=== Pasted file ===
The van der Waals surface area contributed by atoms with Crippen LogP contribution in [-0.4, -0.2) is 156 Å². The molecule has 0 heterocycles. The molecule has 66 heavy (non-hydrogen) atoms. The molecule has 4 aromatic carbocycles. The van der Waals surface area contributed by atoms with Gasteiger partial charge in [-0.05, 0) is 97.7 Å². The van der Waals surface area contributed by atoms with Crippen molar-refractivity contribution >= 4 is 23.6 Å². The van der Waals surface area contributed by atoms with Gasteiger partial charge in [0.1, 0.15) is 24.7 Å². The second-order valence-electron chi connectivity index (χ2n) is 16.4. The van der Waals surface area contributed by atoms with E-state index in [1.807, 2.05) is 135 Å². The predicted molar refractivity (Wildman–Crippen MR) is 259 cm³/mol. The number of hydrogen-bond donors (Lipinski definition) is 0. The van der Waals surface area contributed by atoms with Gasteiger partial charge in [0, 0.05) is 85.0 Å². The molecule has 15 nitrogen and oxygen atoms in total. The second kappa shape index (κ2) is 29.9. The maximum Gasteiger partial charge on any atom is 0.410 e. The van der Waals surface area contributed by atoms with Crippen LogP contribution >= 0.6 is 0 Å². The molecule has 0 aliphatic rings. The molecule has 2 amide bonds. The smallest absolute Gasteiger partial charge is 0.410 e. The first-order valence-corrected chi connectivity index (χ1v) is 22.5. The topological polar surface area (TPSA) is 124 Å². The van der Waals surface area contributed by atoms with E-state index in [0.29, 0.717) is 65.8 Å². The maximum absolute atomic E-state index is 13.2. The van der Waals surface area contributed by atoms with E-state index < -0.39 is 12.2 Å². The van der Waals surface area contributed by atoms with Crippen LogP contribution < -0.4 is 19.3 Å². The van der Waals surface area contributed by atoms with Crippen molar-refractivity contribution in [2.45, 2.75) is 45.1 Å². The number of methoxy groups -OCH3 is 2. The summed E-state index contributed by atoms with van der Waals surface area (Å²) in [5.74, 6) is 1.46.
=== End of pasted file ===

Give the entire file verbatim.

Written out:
The van der Waals surface area contributed by atoms with Crippen LogP contribution in [-0.4, -0.2) is 156 Å². The molecule has 0 heterocycles. The molecule has 66 heavy (non-hydrogen) atoms. The molecule has 4 aromatic carbocycles. The van der Waals surface area contributed by atoms with Gasteiger partial charge in [-0.05, 0) is 97.7 Å². The van der Waals surface area contributed by atoms with Crippen molar-refractivity contribution >= 4 is 23.6 Å². The van der Waals surface area contributed by atoms with Gasteiger partial charge in [0.1, 0.15) is 24.7 Å². The second-order valence-electron chi connectivity index (χ2n) is 16.4. The van der Waals surface area contributed by atoms with E-state index in [1.807, 2.05) is 135 Å². The predicted molar refractivity (Wildman–Crippen MR) is 259 cm³/mol. The number of hydrogen-bond donors (Lipinski definition) is 0. The van der Waals surface area contributed by atoms with Gasteiger partial charge in [0, 0.05) is 85.0 Å². The molecule has 15 nitrogen and oxygen atoms in total. The second kappa shape index (κ2) is 29.9. The maximum Gasteiger partial charge on any atom is 0.410 e. The van der Waals surface area contributed by atoms with Crippen LogP contribution >= 0.6 is 0 Å². The molecule has 0 aliphatic rings. The molecule has 2 amide bonds. The smallest absolute Gasteiger partial charge is 0.410 e. The first-order valence-corrected chi connectivity index (χ1v) is 22.5. The topological polar surface area (TPSA) is 124 Å². The van der Waals surface area contributed by atoms with E-state index in [0.29, 0.717) is 65.8 Å². The maximum absolute atomic E-state index is 13.2. The van der Waals surface area contributed by atoms with E-state index < -0.39 is 12.2 Å². The van der Waals surface area contributed by atoms with Crippen LogP contribution < -0.4 is 19.3 Å². The van der Waals surface area contributed by atoms with Crippen molar-refractivity contribution in [2.45, 2.75) is 45.1 Å². The number of methoxy groups -OCH3 is 2. The summed E-state index contributed by atoms with van der Waals surface area (Å²) in [5.74, 6) is 1.46.